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The Challenges of Federalism in Environmental Regulations: Scott Pruitt and the EPA

By Allyson Beasley*

On February 17, 2017 Congress confirmed former Oklahoma Attorney General Scott Pruitt, an outspoken critic of “federal overreach”[1] as the new Administrator of the U.S. Environmental Protection Agency.[2] The subsequent release of his close ties to major agricultural and oil and gas industry stakeholders[3], put the influence of extractive industries on environmental decision-making in the national spotlight. Does Pruitt’s problematic history in Oklahoma and determination to fight “federal overreach” indicate a grim future for the EPA?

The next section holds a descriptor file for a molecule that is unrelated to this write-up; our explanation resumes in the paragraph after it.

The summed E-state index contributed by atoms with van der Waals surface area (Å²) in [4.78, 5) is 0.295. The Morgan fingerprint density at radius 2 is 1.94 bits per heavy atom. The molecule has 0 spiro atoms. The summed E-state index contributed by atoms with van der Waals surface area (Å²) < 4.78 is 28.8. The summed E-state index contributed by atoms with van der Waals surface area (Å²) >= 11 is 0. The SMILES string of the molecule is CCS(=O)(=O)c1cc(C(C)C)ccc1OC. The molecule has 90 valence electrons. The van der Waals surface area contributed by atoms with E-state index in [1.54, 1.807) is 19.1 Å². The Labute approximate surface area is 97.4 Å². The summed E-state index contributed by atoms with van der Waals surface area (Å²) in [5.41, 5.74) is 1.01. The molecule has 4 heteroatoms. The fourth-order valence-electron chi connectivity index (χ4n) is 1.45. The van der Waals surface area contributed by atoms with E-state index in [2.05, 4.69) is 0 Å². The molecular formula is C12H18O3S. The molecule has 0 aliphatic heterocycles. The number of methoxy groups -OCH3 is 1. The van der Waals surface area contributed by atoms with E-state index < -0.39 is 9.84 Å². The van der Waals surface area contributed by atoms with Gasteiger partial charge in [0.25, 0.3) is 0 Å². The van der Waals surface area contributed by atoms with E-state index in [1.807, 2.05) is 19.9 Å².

Pruitt’s legacy in Oklahoma and statements about his future plans do not bode well for an EPA whose mission is to “protect human health and the environment.”[4]  First, his demonstrated collusion with the oil and gas industry as Oklahoma Attorney General is not likely to subside when he is acting as Administrator of the EPA.  At the time of this writing, additional information is still emerging regarding the full nature and extent of these industry ties.[5] Second, and relatedly, Pruitt’s dedication to a concept of federalism that prioritizes the interests of extractive industries in the name of “state sovereignty”[6] is not compatible with leading a federal agency in combating environmental problems such as climate change and pollution that transcend geopolitical boundaries.